— My Bondage and My Freedom • Frederick Douglass

... There is no natural object nearer than the moon that seems to have any strong attraction for him, and even to the moon he chiefly appeals for patronage, and "pays his court" to her. It is reckoned among the many deficiencies of "Lorenzo" that he "never asked ...
— The Essays of "George Eliot" - Complete • George Eliot

... lecture by defining superstition, I did not begin my second by defining its antagonist, science. For the word science defines itself. It means simply knowledge; that is, of course, right knowledge, or such an approximation as can be obtained; knowledge of any natural object, its classification, its causes, its effects; or in plain English, what it is, how it came where it is, and what can be done ...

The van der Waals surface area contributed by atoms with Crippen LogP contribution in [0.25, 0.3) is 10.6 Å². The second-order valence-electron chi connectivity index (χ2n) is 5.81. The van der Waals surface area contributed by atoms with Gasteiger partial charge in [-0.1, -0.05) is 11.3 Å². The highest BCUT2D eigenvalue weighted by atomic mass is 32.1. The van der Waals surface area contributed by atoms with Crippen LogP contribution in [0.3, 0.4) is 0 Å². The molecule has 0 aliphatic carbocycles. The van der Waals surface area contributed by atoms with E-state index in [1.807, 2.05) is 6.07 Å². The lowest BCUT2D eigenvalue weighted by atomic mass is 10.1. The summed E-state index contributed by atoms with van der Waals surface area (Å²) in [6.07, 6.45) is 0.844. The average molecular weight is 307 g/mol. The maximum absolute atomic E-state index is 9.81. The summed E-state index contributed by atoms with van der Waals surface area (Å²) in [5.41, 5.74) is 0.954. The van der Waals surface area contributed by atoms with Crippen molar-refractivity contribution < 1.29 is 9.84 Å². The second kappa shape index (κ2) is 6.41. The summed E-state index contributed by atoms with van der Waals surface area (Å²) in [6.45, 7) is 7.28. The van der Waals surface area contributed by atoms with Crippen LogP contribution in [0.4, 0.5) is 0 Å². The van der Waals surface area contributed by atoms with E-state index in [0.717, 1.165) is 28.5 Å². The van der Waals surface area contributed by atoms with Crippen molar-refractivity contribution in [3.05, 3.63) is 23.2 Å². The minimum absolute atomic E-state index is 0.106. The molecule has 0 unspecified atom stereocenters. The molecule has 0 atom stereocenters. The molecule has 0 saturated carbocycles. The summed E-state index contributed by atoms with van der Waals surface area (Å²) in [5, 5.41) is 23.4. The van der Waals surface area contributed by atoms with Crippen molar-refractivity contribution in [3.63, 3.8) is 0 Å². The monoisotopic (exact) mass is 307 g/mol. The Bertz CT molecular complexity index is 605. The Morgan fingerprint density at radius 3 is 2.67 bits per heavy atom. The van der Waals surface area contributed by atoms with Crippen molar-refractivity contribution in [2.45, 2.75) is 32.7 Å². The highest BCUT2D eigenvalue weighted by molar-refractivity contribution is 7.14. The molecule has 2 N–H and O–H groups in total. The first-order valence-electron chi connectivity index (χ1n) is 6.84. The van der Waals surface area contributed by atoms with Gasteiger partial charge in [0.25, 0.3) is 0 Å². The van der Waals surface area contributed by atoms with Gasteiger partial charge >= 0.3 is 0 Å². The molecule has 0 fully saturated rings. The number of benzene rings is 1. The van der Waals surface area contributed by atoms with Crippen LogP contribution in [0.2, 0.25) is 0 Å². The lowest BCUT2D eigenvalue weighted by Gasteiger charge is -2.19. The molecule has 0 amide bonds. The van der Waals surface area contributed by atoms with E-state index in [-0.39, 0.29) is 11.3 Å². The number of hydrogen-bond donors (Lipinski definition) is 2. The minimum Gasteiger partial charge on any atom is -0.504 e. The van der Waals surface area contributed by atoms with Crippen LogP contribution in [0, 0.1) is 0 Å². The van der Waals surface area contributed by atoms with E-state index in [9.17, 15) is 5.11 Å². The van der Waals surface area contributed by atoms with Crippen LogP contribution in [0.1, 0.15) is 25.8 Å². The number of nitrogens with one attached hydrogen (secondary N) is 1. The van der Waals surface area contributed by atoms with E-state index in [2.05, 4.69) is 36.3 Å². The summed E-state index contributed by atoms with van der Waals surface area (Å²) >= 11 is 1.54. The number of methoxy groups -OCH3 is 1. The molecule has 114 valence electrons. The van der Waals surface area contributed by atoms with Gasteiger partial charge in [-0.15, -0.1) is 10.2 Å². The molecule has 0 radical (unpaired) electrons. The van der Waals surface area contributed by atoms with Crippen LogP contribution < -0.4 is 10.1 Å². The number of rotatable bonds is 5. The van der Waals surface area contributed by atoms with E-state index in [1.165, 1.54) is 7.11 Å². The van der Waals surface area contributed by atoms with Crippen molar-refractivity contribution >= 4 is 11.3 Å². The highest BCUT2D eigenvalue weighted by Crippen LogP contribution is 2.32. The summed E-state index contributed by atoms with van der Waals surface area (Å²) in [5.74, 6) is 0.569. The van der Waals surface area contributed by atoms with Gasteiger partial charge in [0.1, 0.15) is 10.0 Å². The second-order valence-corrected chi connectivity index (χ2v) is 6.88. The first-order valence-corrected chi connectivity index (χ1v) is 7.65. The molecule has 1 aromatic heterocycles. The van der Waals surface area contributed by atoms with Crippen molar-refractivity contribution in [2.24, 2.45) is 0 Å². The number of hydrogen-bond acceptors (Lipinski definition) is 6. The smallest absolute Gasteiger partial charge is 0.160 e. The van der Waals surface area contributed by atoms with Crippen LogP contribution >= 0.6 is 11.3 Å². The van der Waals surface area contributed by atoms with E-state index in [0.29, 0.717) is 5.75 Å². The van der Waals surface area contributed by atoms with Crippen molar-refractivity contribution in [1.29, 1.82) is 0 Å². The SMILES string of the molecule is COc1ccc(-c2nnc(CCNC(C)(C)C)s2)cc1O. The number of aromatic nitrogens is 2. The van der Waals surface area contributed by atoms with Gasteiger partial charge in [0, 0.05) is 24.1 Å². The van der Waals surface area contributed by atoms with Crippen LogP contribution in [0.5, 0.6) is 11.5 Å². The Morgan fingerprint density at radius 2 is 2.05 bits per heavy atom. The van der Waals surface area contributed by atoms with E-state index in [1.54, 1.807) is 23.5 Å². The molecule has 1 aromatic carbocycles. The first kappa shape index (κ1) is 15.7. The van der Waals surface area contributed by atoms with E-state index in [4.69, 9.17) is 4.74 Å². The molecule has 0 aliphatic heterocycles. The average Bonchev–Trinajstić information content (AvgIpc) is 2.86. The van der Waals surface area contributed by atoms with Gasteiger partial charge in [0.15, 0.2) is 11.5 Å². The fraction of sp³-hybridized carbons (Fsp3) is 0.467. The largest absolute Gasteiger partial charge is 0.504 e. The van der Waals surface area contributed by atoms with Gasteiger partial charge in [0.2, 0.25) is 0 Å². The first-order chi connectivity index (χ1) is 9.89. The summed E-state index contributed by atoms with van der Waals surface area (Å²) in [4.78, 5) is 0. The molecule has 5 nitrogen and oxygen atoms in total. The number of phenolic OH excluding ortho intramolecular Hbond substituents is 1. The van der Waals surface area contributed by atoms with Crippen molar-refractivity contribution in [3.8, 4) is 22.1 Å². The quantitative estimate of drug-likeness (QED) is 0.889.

— Health and Education • Charles Kingsley

Words linked to "Natural object" :   rock, plant structure, plant part, consolidation, organic structure, body, artifact, covering, blackbody, creation, cosmos, black body, full radiator, asterism, cocoon, nest, unit, stone, mechanism, dead body, tangle, natural covering, world, radiator, estraterrestrial body, constellation, heavenly body, extraterrestrial object, physical structure, cover, existence, whole, macrocosm, celestial body, sample, carpet, universe